It wasn't easy: she went through three therapists before finding the right fit. She also had to battle a sense of shame about how her anxiety manifested with vomiting. Barber told USA Today that she still struggles with red carpet appearances and media events, but her Full House co-stars have been supportive and caring. Barber and the rest of the Full House crew currently star in the sequel Fuller House, a Netflix original series. —MB

City of Venice Faces Severe Flooding

A state of emergency has been declared in Venice, Italy following the city’s worst flooding in over fifty years. Although the canal city has been sinking for years and is no stranger to flooding, at high tide the watermark measured at six feet, two inches, only two inches lower than the record measurement taken in 1966. An emergency fund has been approved by the Italian government which will be used to rebuild the city and support the citizens affected by the destruction. Cleanup is already underway, and a reported one-third of the cities raised walkways were destroyed in the flooding. Furthermore, serious damage has been done to St. Mark’s Basilica and to the famous book store, Acqua Alta Library.

Italian Prime Minister Giuseppe Conte said that the flooding and subsequent devastation is a "blow to the heart of our country. It hurts to see the city so damaged, its artistic heritage compromised, its commercial activities on its knees." —GP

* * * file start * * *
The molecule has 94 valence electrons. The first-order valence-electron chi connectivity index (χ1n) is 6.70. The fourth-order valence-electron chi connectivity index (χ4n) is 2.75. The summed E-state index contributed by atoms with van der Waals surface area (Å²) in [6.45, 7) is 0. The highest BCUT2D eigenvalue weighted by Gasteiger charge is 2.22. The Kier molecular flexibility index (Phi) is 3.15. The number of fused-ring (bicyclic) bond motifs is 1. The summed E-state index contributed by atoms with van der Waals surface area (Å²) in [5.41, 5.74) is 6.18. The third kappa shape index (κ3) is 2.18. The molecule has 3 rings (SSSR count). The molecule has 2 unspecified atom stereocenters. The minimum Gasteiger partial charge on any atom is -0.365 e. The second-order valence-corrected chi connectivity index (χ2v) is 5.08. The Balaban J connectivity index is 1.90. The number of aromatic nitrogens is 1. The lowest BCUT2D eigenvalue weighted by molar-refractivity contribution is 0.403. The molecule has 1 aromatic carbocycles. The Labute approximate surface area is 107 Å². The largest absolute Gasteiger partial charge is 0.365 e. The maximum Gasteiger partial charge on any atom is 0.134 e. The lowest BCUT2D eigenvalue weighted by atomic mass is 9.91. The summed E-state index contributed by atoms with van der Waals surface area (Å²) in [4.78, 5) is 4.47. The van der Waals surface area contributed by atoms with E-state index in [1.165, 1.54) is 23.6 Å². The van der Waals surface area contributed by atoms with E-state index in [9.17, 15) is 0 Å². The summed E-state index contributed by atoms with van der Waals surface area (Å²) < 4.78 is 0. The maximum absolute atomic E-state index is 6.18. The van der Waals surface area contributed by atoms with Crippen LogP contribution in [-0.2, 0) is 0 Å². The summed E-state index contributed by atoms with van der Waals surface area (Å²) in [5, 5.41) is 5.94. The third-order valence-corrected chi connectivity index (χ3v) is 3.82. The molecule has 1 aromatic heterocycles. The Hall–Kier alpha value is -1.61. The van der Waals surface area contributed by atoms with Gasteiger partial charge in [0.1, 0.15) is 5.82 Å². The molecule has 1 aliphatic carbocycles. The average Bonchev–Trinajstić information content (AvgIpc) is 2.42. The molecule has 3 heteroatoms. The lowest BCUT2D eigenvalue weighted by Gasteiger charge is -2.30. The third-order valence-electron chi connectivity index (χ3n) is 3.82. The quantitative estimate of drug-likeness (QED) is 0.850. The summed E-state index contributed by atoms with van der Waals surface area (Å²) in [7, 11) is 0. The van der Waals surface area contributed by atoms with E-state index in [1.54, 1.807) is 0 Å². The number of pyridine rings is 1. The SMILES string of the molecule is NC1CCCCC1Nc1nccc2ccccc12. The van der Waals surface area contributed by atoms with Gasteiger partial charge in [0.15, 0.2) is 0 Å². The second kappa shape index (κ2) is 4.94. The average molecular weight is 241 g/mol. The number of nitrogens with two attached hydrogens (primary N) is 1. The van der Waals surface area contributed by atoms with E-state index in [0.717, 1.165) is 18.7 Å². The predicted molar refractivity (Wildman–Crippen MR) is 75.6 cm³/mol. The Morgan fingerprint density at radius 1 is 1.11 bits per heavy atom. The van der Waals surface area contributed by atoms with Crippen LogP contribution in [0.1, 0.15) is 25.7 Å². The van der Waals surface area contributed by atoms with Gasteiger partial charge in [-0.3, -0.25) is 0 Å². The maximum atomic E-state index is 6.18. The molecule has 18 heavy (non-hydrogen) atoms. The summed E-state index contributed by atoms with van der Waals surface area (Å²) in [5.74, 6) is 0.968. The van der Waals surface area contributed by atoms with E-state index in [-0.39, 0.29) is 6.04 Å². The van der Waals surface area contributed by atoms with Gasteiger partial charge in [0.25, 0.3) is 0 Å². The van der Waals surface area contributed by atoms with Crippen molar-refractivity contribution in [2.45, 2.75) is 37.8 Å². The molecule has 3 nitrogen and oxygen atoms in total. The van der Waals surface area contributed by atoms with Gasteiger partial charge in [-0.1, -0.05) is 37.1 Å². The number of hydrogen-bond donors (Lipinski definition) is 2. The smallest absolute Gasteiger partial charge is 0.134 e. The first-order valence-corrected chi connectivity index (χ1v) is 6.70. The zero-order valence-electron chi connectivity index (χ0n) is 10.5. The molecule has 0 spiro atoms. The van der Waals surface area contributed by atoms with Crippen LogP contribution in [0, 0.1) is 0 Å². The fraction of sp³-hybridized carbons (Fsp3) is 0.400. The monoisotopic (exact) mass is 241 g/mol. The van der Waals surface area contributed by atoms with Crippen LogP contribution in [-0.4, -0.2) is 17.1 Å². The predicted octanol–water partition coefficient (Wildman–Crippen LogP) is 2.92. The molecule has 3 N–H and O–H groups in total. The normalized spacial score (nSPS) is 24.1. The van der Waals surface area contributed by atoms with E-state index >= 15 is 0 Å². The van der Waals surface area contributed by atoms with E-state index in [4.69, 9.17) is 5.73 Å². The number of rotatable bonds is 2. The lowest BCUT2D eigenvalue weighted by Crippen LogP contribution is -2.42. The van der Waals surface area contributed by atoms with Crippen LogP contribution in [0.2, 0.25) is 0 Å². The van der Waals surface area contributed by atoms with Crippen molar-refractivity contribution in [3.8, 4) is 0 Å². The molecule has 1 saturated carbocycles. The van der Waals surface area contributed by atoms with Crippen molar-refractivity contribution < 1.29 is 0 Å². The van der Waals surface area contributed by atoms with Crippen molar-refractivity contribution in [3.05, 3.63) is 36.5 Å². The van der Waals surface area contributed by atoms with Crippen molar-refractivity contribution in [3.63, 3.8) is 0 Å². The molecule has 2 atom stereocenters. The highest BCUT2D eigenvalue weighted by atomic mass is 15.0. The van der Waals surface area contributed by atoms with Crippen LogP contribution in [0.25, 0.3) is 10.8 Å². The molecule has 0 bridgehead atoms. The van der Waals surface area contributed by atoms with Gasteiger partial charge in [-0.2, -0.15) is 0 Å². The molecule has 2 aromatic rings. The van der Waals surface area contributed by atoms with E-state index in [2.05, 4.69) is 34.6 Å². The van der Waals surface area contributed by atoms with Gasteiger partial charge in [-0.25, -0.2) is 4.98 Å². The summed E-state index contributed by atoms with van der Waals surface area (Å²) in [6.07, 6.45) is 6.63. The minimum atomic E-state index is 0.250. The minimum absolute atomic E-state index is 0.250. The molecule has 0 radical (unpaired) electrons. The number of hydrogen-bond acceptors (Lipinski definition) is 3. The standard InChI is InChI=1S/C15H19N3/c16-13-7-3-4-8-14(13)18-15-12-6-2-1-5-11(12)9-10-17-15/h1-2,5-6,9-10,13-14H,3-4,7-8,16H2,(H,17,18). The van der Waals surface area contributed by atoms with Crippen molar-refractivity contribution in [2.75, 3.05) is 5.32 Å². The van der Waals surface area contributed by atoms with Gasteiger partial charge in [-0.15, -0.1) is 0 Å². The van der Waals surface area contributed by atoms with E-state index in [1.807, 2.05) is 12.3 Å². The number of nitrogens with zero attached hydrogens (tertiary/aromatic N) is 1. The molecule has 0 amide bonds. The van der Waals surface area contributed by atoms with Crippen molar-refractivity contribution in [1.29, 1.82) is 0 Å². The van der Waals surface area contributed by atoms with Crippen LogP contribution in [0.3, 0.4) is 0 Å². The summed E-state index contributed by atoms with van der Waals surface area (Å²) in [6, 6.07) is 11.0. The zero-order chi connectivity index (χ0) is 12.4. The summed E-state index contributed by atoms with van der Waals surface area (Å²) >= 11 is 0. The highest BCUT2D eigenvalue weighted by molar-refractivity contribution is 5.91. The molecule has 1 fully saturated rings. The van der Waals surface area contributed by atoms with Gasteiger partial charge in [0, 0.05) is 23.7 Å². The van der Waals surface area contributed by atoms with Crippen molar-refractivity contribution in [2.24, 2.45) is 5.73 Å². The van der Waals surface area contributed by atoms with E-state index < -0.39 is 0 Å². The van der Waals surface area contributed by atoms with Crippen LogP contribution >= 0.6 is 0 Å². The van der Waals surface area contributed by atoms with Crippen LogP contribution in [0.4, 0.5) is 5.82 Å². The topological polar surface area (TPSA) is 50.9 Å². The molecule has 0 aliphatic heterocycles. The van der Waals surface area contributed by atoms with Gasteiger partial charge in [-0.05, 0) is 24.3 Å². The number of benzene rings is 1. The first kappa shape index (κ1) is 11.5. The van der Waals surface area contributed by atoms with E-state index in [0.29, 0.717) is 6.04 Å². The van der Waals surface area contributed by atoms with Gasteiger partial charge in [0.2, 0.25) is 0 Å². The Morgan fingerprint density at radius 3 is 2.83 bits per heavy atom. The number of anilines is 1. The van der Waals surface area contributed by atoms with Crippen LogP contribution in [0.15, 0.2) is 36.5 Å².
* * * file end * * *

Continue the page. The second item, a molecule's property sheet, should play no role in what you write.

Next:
Good News of the Week

This week’s good news goes beyond good into downright sweet and heartwarming territory. 99-year-old Joyce Gardner had one wish when she moved into an assisted living home in the United Kingdom: to meet a penguin. Asking the residence what they wish for is part of the intake process at the home, but Joyce’s request was unusual. “Some people ask for a certain type of cake or a specific film,” said Elizabeth Stephens, the owner of the home. “But Joyce asked to meet a penguin, which was a first for us.” Stephens was able to arrange for the Heythrop Zoological Gardens to bring three penguins, Pringle, Groot, and Charlie, over to the home. Joyce and the other residents were able to interact with the penguins, going so far as to hold the incredibly social animals. “I’ve always loved animals, especially penguins,” Joyce said. “To meet one in real life was one of the best experiences I’ve ever had.” —GP

Watch of the Week

Watch Jimmy Fallon and Kristen Bell have fun performing an upbeat Disney medley on The Tonight Show Starring Jimmy Fallon.